I find my stylus-wielding champions through Deviantart, searching for illustrations of similar tone to my writing. My friend is a merciless graphics designer, and he does the right thing in ignoring my advice and following his own artistic sense. I laboriously format my own text. I hire freelance editors, and I update the eBooks with new additions when any wily typos escape into print.

5. May we talk to Hiresha for a question or three?
Very well. As her humble scribe, I will record her answers.

6. Please ask Hiresha to use her dream lab to revisit her state of mind before her less than pleasant visit to Morimound a few years ago (ie the beginning of the series). From that perspective, if she could choose an animal companion, what kind would she choose?
She sees no point in any animal companion, but if she has to choose one, it would definitely not be a fennec fox. All that yipping and chirping would only distract her in her lucid dreaming. The golden-tailed vermin would no doubt try to gobble down her jewels at first opportunity, and its ears are indefensibly large.

7. When Hiresha says that purple is objectively the best color, how does she take into account that one cannot be certain that all humans perceive colors the same way?
She was of the opinion that most people perceive scarce little of anything, and anyone incapable of seeing the superiority of purple should not be taken seriously.
In her later memoir, Dream Storm Sea, she learns the value of alternate points of view. She has some incentive to change her mind, as it is required to overcome a multi-tentacled mastermind that would’ve otherwise stopped her escape.

8. And finally could Hiresha tell us who the very first enchantress was? What was her name and how did she discover her abilities?
There are pernicious rumors that the first enchantress was a harem slave captured from the Viper Sands, and she was noted by how her jewels glowed while she slept. Hiresha would like everyone to know this is untrue. The study of enchantment has always been practiced by the most reputable ladies from well-mannered families.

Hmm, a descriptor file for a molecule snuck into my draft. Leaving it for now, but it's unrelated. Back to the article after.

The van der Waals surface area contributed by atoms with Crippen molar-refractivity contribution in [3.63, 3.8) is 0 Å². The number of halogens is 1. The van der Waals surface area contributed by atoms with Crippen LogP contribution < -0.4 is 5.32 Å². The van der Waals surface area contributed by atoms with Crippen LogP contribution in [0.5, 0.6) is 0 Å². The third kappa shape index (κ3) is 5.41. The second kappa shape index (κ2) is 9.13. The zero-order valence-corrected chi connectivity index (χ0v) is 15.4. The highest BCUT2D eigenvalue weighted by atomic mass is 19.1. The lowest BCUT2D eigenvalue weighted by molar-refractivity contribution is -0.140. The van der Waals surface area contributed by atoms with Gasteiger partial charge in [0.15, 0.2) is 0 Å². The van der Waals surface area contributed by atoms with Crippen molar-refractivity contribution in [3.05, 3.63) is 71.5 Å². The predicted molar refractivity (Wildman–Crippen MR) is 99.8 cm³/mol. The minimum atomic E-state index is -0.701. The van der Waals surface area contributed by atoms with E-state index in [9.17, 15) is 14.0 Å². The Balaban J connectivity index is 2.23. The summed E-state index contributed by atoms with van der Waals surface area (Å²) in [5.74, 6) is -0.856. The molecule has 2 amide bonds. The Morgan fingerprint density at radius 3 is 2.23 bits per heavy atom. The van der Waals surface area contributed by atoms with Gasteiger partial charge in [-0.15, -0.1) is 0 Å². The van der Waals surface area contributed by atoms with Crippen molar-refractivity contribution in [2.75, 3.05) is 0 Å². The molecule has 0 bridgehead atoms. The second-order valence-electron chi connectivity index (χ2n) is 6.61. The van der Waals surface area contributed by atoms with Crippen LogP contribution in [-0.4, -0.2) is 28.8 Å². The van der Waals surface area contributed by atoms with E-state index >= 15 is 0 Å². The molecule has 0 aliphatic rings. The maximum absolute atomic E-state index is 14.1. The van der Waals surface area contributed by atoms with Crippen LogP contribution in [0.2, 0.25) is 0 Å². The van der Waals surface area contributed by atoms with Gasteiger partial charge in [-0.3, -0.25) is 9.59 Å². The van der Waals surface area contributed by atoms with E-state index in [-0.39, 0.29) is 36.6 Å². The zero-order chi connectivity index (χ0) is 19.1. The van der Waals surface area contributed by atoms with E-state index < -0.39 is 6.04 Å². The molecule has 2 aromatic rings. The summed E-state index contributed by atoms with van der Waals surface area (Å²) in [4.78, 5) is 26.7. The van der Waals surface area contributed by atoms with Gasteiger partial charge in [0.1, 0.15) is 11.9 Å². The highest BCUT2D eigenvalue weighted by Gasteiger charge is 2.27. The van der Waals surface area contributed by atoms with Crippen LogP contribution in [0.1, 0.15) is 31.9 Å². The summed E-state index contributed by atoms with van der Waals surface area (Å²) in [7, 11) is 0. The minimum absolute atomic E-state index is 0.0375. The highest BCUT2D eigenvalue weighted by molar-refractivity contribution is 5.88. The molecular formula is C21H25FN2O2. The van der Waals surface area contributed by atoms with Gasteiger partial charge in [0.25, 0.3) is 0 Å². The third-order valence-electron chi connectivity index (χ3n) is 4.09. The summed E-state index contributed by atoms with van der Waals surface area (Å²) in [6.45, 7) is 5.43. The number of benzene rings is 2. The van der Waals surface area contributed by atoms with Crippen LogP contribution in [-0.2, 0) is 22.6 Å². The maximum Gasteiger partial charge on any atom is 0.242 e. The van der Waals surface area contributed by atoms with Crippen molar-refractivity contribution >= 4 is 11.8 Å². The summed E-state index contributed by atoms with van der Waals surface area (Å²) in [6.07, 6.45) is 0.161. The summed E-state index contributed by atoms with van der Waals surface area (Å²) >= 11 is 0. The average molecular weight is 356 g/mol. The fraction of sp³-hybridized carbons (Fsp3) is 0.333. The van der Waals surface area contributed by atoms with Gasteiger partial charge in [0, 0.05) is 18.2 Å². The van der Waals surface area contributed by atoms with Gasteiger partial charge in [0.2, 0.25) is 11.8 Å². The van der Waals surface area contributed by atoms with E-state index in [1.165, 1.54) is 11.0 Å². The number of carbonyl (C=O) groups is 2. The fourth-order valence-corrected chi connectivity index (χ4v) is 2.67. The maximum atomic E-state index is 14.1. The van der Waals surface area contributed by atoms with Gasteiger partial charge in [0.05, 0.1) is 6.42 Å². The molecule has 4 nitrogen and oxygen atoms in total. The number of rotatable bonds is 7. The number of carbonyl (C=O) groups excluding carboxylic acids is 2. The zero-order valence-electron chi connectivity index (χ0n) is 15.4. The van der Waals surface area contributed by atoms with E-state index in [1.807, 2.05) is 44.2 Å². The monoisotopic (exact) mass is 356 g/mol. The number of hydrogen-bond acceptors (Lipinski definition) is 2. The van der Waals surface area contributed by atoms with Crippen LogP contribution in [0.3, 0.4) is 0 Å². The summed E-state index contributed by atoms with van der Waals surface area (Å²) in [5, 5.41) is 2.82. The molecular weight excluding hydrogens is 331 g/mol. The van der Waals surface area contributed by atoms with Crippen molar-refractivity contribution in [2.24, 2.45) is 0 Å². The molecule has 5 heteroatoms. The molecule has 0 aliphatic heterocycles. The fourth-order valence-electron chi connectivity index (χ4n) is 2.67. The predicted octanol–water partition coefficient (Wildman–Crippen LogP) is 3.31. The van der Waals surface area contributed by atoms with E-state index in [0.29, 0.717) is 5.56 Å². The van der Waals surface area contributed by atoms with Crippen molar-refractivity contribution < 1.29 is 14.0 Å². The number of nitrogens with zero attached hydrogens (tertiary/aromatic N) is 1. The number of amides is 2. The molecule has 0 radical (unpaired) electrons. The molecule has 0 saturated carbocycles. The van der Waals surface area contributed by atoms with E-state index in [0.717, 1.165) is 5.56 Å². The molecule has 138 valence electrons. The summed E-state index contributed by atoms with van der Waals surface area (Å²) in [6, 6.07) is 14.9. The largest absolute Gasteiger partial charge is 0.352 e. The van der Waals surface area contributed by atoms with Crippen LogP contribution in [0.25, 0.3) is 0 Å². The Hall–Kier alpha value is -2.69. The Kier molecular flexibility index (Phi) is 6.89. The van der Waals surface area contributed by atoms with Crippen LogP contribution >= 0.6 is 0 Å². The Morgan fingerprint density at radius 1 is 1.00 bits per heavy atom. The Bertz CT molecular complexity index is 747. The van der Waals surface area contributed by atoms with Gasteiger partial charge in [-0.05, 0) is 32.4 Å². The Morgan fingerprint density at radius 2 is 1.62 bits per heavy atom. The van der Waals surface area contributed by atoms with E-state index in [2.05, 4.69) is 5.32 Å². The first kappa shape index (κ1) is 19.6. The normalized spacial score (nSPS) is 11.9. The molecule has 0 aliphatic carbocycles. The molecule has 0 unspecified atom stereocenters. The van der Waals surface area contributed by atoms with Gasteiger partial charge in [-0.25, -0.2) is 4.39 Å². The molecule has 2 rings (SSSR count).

9. And, is there any chance we could talk to Tethiel for a bit?
Very well, but he’s likely only to answer ridiculous questions. Only the dull discuss anything of importance.

<>10. What was Tethiel's favorite food before it lost all of its appeal?
In those days he was most interested in fermenting sour wine from good intentions.

<>11. Could Tethiel inform us as to whether or not animals can become Feasters? I only ask because his horse seems suspiciously calm in the presence of him and his "children."
An astute observation. Eye-Biter is quite the nefarious steed. I may just be a scribe with minor knowledge in the arcane sciences, but I suspect that the animal might indeed also draw power from the fear of others. Such monsters are generally called ‘dire.’

12. What does Tethiel fear?
That someday he may be caught wearing a wrinkled jacket with a poorly chosen buttonhole. People will forgive murder so long as it wears a handsome coat.

13. Alright, back to Mr. Marling. Mr. Marling, what's your current/next project? How many enchantress novels do you expect in the series? (Ok yeah, I totally snuck two questions into one there.) 
I am currently editing a middle-grade manuscript for younger readers and those who prefer a few less loops of convolution in their stories. It is called Magic Banquet, and Lord Tethiel features as one of the guests. I will soon begin the second draft of another story, this one for young adults, and to get a sense of it think Vikings in Yosemite National Park. The next story I plan to write will feature both Lord Tethiel and Enchantress Hiresha, and that, her fifth, may be the last where she plays the part of the protagonist. In each story she changes as a person and most often innovates new ways to use her powers of enchantment. By now it's difficult to find plots that challenge her as a character.